When Ian Samuels joined the U.S. Treasury Department’s Financial Crisis Response Team, he took a job that was truly uncharted territory: helping to save the hobbled U.S. economy.
Samuels arrived at Treasury in 2009, at the depth of the crisis, and ended up staying four years. He worked on a team charged with helping to design and implement the financial stability plan assembled by then-Treasury Secretary Tim Geithner, the White House, Federal Reserve and others, to combat the financial crisis. “The original plan announced in February was as much a roadmap for further action as it was a detailed guide, so the team I was on was there to help build that out,” says Samuels.
The Wharton alum had spent two years in Blackstone’s mergers and acquisitions group, and arrived at Treasury, in his early 20s, with a relatively slender resume. But by 2011, he had caught the attention of Forbes as one of the “30 under-30-year-olds who are making their mark in the world of law and policy.”
Among the initiatives he worked on was recovering the TARP investments made to large financial institutions and programs that helped improve access to credit for small businesses. He also helped with evaluating potential threats to the financial system, and then determining whether a policy response was warranted.
Beyond the immediate crisis, Samuels was involved in creating mechanisms aimed at preventing a recurrence. “We were thinking about how to make sure there is an ongoing function that can advise future administrations, future Treasury Secretaries, on key developments in financial markets to be there to respond to crises as they emerge. So we created the Capital Markets Team of folks with experience in the financial markets to work on financial reform, housing finance reform, and provide an ongoing source of advice to federal officials about a wide variety of financially related challenges.”
Samuels also was involved in recruiting talented young people in the financial services sector to the federal government. “A lot of people, including Wharton students and alumni, start out sort of skeptical. But when I’ve been able to tell them the experience I’ve had—the energy, the vibrancy and the importance of the task the government is focused on, many of them we were recruiting ultimately ended up coming down and working in Treasury as well.”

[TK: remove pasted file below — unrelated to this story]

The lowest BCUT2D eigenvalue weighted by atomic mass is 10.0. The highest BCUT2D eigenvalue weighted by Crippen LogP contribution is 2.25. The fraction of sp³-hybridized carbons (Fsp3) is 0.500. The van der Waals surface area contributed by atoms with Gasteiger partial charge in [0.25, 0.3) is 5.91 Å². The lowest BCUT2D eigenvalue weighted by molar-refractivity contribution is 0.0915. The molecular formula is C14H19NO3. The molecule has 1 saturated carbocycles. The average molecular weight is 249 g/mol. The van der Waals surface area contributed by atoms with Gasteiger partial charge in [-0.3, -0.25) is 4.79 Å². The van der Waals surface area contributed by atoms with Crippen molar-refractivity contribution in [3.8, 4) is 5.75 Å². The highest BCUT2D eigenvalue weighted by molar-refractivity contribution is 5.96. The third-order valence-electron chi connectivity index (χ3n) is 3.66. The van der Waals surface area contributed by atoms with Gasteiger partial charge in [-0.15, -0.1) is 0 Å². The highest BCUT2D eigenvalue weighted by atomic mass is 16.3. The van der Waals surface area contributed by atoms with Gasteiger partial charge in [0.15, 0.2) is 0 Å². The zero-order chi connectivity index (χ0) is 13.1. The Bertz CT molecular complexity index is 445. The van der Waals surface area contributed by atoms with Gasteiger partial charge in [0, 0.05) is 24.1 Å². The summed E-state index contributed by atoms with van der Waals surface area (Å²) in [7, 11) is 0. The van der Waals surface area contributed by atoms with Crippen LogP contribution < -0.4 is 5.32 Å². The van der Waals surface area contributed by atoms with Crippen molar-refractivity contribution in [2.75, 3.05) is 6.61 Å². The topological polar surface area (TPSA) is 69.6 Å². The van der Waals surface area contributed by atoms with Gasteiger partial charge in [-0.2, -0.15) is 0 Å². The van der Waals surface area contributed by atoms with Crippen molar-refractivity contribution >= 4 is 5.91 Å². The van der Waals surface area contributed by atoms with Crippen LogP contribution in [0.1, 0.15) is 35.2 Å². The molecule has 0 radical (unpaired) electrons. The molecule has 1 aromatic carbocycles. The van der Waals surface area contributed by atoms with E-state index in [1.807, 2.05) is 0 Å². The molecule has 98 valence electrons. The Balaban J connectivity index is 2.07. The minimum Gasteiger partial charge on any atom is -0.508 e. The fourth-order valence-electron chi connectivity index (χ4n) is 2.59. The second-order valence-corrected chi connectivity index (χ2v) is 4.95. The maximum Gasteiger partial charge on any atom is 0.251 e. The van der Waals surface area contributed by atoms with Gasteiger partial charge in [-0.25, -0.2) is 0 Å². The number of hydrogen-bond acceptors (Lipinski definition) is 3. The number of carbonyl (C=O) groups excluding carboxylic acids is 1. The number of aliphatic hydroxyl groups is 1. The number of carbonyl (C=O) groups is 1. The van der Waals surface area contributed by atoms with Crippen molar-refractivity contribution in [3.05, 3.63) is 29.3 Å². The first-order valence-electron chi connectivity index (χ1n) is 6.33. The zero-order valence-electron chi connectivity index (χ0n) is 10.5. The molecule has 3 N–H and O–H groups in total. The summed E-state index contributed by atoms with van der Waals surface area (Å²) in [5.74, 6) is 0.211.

Looking back, there is one aspect of his work that stands out to him—an area that earned Samuels the moniker of “policy entrepreneur.” The federal government’s financial exposure has increased substantially in recent years to help support homeowners, small businesses and the overall economy. “Such growth requires an important effort to make sure government is doing everything within its power to make those loans and manage them in the most effective way possible. And we’re doing this along side really important improvements in private-sector risk-management practices that the government is also working to learn from and implement.”
For his own part, Samuels during his time in D.C. acquired a “large number of bright, motivated people who have become mentors and friends to me.” Initially, working in government was culture shock to him. “I showed up for my first day of work, and the Secret Service guy told me, ‘You’re not in the system, go away.’” And of course, on top of the shifting demands of the financial crisis itself, there were the pressures of the highly charged political environment. Still, he was surprised by how much idealism could be found tucked away in the corridors of government. “I was impressed with the extent to which we were always directed to figure out what the best policy was as opposed to what the best politics were,” Samuels said. “You are still faced with a very wide variety of competing objectives, and I think I came to appreciate the fact that you are making decisions on such a scale, and that there are so many stakeholders involved, that you need to be very thoughtful, very aware of all the various inputs, and all the impacts that a particular policy could have.”
Plus, he figured out a solution to his little barrier-to-entry problem with the Secret Service that first day at work. “Eventually I was able to pick up the phone and call someone who knew I was supposed to be there.”
University of Pennsylvania - Wharton - 2007
- Bachelor of Science in Economics
- Major(s): Finance